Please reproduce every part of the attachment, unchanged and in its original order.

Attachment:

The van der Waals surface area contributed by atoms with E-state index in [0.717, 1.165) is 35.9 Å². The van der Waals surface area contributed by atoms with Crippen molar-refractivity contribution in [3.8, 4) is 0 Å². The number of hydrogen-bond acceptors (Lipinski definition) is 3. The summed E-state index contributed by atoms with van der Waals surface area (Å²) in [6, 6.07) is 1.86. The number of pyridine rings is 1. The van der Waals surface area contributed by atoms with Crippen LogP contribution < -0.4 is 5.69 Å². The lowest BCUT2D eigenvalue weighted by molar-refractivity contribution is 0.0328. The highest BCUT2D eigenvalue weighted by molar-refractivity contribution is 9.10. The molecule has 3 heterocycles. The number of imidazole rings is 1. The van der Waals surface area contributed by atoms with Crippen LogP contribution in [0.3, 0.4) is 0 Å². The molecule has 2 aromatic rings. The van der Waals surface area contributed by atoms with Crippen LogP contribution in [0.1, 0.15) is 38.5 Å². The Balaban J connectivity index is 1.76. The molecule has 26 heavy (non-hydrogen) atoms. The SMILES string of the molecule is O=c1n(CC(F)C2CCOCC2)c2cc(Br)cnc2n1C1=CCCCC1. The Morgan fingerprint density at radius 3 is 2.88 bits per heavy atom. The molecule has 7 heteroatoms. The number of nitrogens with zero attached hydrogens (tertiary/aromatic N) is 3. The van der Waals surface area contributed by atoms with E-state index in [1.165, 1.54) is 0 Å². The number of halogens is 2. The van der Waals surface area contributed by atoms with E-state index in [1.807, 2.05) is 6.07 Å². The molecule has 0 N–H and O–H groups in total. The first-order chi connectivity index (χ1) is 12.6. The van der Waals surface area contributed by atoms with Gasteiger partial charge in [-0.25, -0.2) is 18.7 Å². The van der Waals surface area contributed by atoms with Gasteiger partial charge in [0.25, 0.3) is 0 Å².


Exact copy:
The van der Waals surface area contributed by atoms with E-state index in [0.717, 1.165) is 35.9 Å². The van der Waals surface area contributed by atoms with Crippen molar-refractivity contribution in [3.8, 4) is 0 Å². The number of hydrogen-bond acceptors (Lipinski definition) is 3. The summed E-state index contributed by atoms with van der Waals surface area (Å²) in [6, 6.07) is 1.86. The number of pyridine rings is 1. The van der Waals surface area contributed by atoms with Crippen LogP contribution < -0.4 is 5.69 Å². The lowest BCUT2D eigenvalue weighted by molar-refractivity contribution is 0.0328. The highest BCUT2D eigenvalue weighted by molar-refractivity contribution is 9.10. The molecule has 3 heterocycles. The number of imidazole rings is 1. The van der Waals surface area contributed by atoms with Crippen LogP contribution in [0.3, 0.4) is 0 Å². The molecule has 2 aromatic rings. The van der Waals surface area contributed by atoms with Crippen LogP contribution in [0.1, 0.15) is 38.5 Å². The Balaban J connectivity index is 1.76. The molecule has 26 heavy (non-hydrogen) atoms. The SMILES string of the molecule is O=c1n(CC(F)C2CCOCC2)c2cc(Br)cnc2n1C1=CCCCC1. The Morgan fingerprint density at radius 3 is 2.88 bits per heavy atom. The molecule has 7 heteroatoms. The number of nitrogens with zero attached hydrogens (tertiary/aromatic N) is 3. The van der Waals surface area contributed by atoms with E-state index in [1.165, 1.54) is 0 Å². The number of halogens is 2. The van der Waals surface area contributed by atoms with E-state index in [1.807, 2.05) is 6.07 Å². The molecule has 0 N–H and O–H groups in total. The first-order chi connectivity index (χ1) is 12.6. The van der Waals surface area contributed by atoms with Gasteiger partial charge in [-0.25, -0.2) is 18.7 Å². The van der Waals surface area contributed by atoms with Gasteiger partial charge in [0.25, 0.3) is 0 Å².